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Old 10-04-2019, 11:37 AM   #54
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Reminds me of the current "cell phone wars". New model every year with "minimal" overall changes for the "typical" user. But when they roll them out people are sleeping on the sidewalks will to plop down copious amounts of cash to that "new and improved" wonder. Call me a curmudgeon but No thanks, not me.
Marshall thank goodness for those sidewalk sleepers. They make the phones most of us get with our plans free (kind of).
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Old 10-22-2019, 03:28 PM   #55
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We plugged into 50amp. Within 5 minutes the shore power breaker tripped. After that 50amp would always trip. We plugged into 30amp and found after that the trailer metal shocked you? Any ideas? We can not find the issue. Everything was running fine inside, but all the metal outside was “hot”.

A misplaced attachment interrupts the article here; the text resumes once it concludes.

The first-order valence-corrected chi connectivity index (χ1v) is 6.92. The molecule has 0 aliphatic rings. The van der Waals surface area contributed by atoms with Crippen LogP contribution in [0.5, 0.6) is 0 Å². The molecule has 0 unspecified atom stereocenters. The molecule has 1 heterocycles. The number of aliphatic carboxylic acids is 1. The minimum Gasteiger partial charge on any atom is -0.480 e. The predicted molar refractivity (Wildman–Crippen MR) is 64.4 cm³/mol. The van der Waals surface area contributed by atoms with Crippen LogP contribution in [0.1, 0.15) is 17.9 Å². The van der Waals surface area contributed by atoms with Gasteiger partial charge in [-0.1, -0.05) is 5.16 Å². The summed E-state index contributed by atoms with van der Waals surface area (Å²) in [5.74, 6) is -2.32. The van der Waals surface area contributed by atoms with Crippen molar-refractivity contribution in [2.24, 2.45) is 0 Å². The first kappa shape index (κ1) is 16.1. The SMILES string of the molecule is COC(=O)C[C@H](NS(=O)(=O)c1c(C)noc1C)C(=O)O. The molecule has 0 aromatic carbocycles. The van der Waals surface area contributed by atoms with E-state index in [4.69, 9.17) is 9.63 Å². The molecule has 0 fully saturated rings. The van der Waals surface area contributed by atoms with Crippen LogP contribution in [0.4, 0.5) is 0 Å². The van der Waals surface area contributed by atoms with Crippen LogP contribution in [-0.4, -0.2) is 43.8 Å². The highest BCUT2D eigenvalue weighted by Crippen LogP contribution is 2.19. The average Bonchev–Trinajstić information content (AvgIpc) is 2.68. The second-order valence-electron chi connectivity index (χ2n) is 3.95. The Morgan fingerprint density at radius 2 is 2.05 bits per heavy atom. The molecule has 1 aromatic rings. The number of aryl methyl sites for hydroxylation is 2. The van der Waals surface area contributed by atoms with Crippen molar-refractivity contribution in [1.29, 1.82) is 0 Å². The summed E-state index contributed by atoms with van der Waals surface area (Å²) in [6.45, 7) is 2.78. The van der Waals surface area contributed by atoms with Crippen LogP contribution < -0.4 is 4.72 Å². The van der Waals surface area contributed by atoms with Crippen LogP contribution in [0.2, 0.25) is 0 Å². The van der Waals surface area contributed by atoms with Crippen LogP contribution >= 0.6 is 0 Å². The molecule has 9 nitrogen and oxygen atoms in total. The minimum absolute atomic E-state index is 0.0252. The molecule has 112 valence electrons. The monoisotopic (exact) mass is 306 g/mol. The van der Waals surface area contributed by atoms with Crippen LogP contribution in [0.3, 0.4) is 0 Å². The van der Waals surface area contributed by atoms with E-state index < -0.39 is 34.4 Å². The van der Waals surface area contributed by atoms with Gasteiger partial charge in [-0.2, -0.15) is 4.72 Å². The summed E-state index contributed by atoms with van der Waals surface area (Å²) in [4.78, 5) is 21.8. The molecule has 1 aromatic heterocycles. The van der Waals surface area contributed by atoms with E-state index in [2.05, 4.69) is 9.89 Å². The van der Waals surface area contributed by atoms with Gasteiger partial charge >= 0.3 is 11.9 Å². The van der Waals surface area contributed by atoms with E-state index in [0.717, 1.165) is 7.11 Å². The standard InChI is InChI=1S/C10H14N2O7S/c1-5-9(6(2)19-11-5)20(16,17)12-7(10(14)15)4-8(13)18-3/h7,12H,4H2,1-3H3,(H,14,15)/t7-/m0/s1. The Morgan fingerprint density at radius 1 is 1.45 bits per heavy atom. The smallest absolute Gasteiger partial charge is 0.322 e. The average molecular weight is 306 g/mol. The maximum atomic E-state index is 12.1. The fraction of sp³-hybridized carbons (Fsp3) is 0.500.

Also we then plugged into our generator and the charge moved to the generator instead of trailer metal.
10/22/2019 Update: Issue has been found! They found the electrical cable was pinched in the frame from incorrect install at factory. So, all is being covered for all the repairs that need to be done. Since we traveled 2700 miles over 5 day with the pinch it finally broke through the line and caused the issue. This could have been much worse than the 120v shock, the line in the picture I was provided is messed up, thankfully no fires happened. Thanks for all the help!
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Old 10-23-2019, 04:27 AM   #56
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BJ, thanks for the update! That's how we all learn on this site.